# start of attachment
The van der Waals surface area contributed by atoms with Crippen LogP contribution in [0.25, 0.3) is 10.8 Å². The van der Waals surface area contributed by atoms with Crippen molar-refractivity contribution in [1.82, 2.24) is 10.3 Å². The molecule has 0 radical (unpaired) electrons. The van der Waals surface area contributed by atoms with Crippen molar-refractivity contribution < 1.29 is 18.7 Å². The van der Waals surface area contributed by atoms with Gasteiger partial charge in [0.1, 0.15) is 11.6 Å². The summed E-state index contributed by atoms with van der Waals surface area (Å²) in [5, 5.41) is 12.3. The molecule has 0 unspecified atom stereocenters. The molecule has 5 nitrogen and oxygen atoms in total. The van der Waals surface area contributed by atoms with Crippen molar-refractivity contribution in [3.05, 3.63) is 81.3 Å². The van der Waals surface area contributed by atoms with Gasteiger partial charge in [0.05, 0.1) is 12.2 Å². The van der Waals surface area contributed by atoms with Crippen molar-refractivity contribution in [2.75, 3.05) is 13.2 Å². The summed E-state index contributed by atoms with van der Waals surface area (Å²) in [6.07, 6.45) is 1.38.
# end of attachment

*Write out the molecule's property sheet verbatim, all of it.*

The van der Waals surface area contributed by atoms with Crippen LogP contribution in [0.25, 0.3) is 10.8 Å². The van der Waals surface area contributed by atoms with Crippen molar-refractivity contribution in [1.82, 2.24) is 10.3 Å². The molecule has 0 radical (unpaired) electrons. The van der Waals surface area contributed by atoms with Crippen molar-refractivity contribution < 1.29 is 18.7 Å². The van der Waals surface area contributed by atoms with Gasteiger partial charge in [0.1, 0.15) is 11.6 Å². The summed E-state index contributed by atoms with van der Waals surface area (Å²) in [5, 5.41) is 12.3. The molecule has 0 unspecified atom stereocenters. The molecule has 5 nitrogen and oxygen atoms in total. The van der Waals surface area contributed by atoms with Crippen molar-refractivity contribution in [3.05, 3.63) is 81.3 Å². The van der Waals surface area contributed by atoms with Gasteiger partial charge in [0.05, 0.1) is 12.2 Å². The van der Waals surface area contributed by atoms with Crippen molar-refractivity contribution in [2.75, 3.05) is 13.2 Å². The summed E-state index contributed by atoms with van der Waals surface area (Å²) in [6.07, 6.45) is 1.38.